*** For close to four years now, government has stopped calling for bids to supply fuel in preference for short term, back door arrangements.
Major fuel suppliers to Zambia have either ceased or reduced the amount they supply due to government’s failure to pay for the fuel, the Watchdog has been informed.
According to government sources, the government owes fuel suppliers in excess of $500 million and has been failing to pay for the past four years. Fuel suppliers have been delivering on credit. But now suppliers have decided to stop supplying until they are paid.
‘Some stopped supplying while those that are being paid something towards the outstanding bills which are around $500m have reduced their supplies,’ a government official explained.
To avert a looming shortage on the market, the government has allowed a number of Oil MarketingCompanies (OMCs) to import their own fuel to meet their client requirements.
Indeni Refinery only meets 50% of the national demand while the balance is imported as finished products.
As a result of this, the country has 3 days stock instead of the desired 15 days, a senior government official complained.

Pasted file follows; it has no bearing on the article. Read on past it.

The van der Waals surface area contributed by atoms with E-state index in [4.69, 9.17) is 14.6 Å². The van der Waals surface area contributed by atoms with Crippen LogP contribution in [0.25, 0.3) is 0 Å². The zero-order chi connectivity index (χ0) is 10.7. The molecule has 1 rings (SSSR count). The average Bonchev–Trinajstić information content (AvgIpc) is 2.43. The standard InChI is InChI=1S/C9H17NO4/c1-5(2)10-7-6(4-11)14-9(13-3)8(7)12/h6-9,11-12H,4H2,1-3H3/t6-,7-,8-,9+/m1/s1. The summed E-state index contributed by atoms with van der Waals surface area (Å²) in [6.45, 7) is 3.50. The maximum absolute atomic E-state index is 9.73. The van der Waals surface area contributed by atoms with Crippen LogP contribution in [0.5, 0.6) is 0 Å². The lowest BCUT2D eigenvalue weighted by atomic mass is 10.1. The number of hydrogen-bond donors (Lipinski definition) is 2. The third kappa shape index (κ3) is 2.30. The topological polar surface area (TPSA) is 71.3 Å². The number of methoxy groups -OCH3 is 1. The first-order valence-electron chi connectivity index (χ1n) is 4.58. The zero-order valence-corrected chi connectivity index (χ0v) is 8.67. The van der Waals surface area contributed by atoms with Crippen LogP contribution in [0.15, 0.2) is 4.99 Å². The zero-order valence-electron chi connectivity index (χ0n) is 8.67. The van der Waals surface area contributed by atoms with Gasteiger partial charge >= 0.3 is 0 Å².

Indeni plans to shut down for maintenance on 1 April for 35 days. This will mean more direct imports according to quarters given by the Ministry.
The bulk of the imports have been given to Puma, Total, Oryx, Mt. Meru. Smaller quantities given to Dalbit, Spectra and others, the Watchdog is reliably informed.
Zambia imports all of its petroleum requirements, mainly from the Middle East, through the port of Dar-es-Salaam in Tanzania.
The ideal situation, and what has been the practice is that government contracts one or two big fuel suppliers to supply the country with the required amount of fuel for a year or two.
But the last time government entered into such a contract was in 2016. Since then, government has not advertised any public bids For the supply of fuel. Since 2016, government has been procuring fuel through the back door, individuals arrangements which is laden with corruption.
The last bid for supply of fuel was in 2016 when the Ministry of Energy and Water Development sought suppliers of 520,000m3 of Diesel and 264,000m3 of Petrol in Lot 1 that was to be conducted through International Competitive bidding while Lot 2 that requires 130,000m3 of Diesel and 66,000m3 of Petrol through Open National Building procedures.
Some of the biggest corruption cases in Zambia occur in the procurement of oil.
For example, a commission of inquiry set up by Government estimated that Zambia had lost in excess of (
US$445m between 2007 and 2011 owing to kickbacks and poorly negotiated oil-procurement deals. In a similar vein, a report published by the World Bank in January 2010 estimated that Zambia had lost US$93m in 2008 and 2009 because the government had paid more than the reference (spot) price for its oil imports. A related paper published by the Zambia Institute for Policy Analysis and Research (ZIPAR) calculated that this lost amount was equivalent to 12.5% of Zambia’s total expenditure on crude oil imports.